A contourite drift succession in north-east Baffin Bay: a high-resolution Pleistocene archive of Greenland ice sheet and ocean variability

Paul C. Knutz, Katrine Juul Andresen, John R. Hopper, Lara F. Pérez, Calvin Campbell, Boris Dorschel, Ole Bennike, Henrieka Detlef, Katrine Elnegaard Hansen, Rebecca Jackson, Anne Jennings, Nicolaj Krog Larsen, Niels Nørgaard-Pedersen, Christof Pearce, Hans Røy, Sofia Ribeiro

Research output: Contribution to conferenceAbstract at conference


The Greenland ice sheet’s response to anthropogenic warming will have major consequences for global sea levels but its behavior and stability during past warm intervals is poorly known. To elucidate the long-term behavior of the Greenland ice sheet, high-resolution marine records in ice proximal settings are required. Here we report the first results of a study of a deep-water contourite system on the north-east slope Baffin Bay based on geophysical and shallow core data obtained during two marine expeditions in 2017 and 2019. The contourite drift is incised by channels extending from the slope that is build up by prograding ice stream deposits (Melville Bugt trough-mouth fan). As a result, the contourite system presents a complex architecture. While the mechanisms for deposition and erosion are not yet clear, it is likely that the drift accumulated as a result of interactions between a deep contour current and downslope transport of sediments, presumably of glacigenic origin and therefore constitutes an example of an intertwined contourite-turbidite system. A preliminary age-depth model of the trough-mouth fan evolution indicates that the contourite system began to form during the late Early Pleistocene, possibly around 1 million years ago. The contourite drift is a key target for IODP proposal 909, aimed at unravelling the late Cenozoic evolution of the northern Greenland ice sheet and associated changes in Arctic paleoclimate. Shallow sediment cores from this target area have been retrieved and will be analyzed to generate high-resolution multi-proxy records of ocean circulation and sea-surface conditions including sea ice and paleoproductivity for the late Quaternary-Holocene.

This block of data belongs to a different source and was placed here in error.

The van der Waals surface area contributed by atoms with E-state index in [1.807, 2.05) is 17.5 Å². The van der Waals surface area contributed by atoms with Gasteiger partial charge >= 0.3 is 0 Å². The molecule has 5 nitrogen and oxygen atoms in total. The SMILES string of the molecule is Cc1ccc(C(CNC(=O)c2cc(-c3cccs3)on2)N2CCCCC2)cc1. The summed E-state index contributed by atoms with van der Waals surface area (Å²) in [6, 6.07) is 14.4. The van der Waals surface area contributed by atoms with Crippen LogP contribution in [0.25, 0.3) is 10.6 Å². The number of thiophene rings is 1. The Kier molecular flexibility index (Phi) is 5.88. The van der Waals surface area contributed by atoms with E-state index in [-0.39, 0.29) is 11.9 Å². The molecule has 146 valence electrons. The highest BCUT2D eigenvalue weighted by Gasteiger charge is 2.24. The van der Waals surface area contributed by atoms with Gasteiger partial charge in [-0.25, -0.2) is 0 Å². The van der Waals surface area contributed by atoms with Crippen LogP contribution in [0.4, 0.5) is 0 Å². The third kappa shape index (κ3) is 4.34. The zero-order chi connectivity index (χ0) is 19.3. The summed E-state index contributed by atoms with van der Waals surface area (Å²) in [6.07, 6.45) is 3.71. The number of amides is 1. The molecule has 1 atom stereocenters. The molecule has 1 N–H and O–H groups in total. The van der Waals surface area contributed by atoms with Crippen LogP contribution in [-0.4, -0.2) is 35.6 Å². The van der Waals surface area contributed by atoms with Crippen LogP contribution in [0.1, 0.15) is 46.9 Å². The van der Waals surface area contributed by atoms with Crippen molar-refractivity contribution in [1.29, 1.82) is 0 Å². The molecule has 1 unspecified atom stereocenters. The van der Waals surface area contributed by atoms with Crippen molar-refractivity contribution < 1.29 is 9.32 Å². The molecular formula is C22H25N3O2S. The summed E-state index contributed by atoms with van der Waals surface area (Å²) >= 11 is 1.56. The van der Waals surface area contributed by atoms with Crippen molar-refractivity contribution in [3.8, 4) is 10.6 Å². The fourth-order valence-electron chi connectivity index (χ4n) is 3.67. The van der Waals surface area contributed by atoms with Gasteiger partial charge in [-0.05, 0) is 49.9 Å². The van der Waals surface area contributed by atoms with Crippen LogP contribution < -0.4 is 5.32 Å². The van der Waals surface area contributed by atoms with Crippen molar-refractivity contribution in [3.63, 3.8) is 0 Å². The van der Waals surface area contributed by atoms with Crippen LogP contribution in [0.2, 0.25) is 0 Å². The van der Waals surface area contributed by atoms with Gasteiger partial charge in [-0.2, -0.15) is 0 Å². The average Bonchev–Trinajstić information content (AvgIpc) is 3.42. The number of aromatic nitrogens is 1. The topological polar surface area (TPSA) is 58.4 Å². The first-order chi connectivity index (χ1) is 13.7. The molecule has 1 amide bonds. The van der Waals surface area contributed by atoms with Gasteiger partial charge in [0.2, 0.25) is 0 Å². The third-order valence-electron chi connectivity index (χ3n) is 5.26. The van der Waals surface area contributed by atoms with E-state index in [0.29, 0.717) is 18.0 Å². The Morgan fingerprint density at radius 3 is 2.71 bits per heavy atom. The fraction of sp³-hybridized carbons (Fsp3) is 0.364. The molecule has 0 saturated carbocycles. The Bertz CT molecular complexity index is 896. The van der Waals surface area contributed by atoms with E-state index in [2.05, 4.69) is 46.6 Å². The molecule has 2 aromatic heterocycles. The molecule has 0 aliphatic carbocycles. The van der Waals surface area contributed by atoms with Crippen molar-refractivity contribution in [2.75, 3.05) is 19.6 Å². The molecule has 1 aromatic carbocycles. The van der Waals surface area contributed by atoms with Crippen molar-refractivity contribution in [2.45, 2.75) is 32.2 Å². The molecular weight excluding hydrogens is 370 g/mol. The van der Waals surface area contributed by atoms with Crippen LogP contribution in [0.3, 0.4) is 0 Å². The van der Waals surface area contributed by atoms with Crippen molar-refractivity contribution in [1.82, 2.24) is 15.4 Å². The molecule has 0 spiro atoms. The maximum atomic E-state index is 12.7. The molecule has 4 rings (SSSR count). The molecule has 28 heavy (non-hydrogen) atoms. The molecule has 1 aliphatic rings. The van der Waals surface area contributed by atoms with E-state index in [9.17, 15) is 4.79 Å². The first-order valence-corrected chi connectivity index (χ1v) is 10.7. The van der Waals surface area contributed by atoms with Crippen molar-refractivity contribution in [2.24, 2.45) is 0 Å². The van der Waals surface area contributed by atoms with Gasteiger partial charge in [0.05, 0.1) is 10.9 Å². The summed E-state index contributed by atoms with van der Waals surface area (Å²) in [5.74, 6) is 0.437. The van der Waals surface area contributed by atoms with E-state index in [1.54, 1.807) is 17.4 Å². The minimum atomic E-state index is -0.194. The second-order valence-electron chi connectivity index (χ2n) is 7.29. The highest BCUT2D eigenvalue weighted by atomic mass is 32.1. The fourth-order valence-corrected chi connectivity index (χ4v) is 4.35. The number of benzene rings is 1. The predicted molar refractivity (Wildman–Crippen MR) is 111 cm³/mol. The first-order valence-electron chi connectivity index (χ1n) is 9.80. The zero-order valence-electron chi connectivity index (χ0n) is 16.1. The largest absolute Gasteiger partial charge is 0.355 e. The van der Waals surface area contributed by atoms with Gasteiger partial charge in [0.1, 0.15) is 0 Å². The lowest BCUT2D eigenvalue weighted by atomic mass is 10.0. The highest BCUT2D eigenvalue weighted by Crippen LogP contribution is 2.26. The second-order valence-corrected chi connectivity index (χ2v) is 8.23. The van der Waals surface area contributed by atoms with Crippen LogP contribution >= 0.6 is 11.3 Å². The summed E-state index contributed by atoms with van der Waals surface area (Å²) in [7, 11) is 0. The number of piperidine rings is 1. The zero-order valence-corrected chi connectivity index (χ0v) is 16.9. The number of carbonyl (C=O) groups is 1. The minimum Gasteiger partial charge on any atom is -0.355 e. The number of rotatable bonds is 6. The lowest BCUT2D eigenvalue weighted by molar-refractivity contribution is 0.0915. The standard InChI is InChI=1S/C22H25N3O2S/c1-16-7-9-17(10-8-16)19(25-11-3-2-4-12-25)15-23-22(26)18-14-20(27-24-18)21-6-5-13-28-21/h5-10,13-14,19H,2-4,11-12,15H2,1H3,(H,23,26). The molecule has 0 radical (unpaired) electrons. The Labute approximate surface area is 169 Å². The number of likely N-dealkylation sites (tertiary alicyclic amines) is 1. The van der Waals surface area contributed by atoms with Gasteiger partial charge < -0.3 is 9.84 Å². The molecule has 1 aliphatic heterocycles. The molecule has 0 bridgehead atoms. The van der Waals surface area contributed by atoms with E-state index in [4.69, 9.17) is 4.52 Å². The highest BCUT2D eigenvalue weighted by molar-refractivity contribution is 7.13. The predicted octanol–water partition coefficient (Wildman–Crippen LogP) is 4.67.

Original languageEnglish
Publication statusPublished - 2020
EventEGU General Assembly 2020 - Wien, Austria
Duration: 4 May 20208 May 2020


ConferenceEGU General Assembly 2020
Abbreviated titleEGU 2020

Programme Area

  • Programme Area 3: Energy Resources
  • Programme Area 2: Water Resources
  • Programme Area 5: Nature and Climate


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